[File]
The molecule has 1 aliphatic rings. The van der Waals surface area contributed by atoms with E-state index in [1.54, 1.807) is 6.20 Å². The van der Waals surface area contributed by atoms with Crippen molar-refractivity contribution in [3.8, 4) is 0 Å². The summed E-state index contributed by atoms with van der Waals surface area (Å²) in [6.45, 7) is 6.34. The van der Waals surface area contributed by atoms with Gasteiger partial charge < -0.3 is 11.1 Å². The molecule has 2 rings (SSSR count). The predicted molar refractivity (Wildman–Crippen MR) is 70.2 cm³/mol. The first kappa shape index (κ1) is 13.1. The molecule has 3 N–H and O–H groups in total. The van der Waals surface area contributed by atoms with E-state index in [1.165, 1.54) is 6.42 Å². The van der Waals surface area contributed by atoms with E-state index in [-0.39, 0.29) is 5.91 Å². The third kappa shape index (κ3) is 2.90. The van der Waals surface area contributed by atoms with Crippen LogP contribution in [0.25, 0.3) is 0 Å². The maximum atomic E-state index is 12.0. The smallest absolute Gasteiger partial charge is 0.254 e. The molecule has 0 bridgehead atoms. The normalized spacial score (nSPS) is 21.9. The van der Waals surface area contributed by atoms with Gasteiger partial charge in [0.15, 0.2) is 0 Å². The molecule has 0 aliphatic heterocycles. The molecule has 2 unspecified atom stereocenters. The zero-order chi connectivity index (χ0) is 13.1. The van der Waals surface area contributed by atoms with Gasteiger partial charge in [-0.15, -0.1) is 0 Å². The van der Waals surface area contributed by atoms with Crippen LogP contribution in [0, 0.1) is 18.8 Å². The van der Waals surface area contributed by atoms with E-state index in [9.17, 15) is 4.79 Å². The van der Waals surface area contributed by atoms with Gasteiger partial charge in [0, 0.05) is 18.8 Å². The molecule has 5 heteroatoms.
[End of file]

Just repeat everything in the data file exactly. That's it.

The molecule has 1 aliphatic rings. The van der Waals surface area contributed by atoms with E-state index in [1.54, 1.807) is 6.20 Å². The van der Waals surface area contributed by atoms with Crippen molar-refractivity contribution in [3.8, 4) is 0 Å². The summed E-state index contributed by atoms with van der Waals surface area (Å²) in [6.45, 7) is 6.34. The van der Waals surface area contributed by atoms with Gasteiger partial charge < -0.3 is 11.1 Å². The molecule has 2 rings (SSSR count). The predicted molar refractivity (Wildman–Crippen MR) is 70.2 cm³/mol. The first kappa shape index (κ1) is 13.1. The molecule has 3 N–H and O–H groups in total. The van der Waals surface area contributed by atoms with E-state index in [1.165, 1.54) is 6.42 Å². The van der Waals surface area contributed by atoms with E-state index in [-0.39, 0.29) is 5.91 Å². The third kappa shape index (κ3) is 2.90. The van der Waals surface area contributed by atoms with Crippen LogP contribution in [0.25, 0.3) is 0 Å². The maximum atomic E-state index is 12.0. The smallest absolute Gasteiger partial charge is 0.254 e. The molecule has 0 bridgehead atoms. The normalized spacial score (nSPS) is 21.9. The van der Waals surface area contributed by atoms with Gasteiger partial charge in [0.15, 0.2) is 0 Å². The molecule has 0 aliphatic heterocycles. The molecule has 2 unspecified atom stereocenters. The zero-order chi connectivity index (χ0) is 13.1. The van der Waals surface area contributed by atoms with Gasteiger partial charge in [-0.15, -0.1) is 0 Å². The van der Waals surface area contributed by atoms with Crippen LogP contribution in [0, 0.1) is 18.8 Å². The van der Waals surface area contributed by atoms with E-state index in [9.17, 15) is 4.79 Å². The van der Waals surface area contributed by atoms with Gasteiger partial charge in [0, 0.05) is 18.8 Å². The molecule has 5 heteroatoms.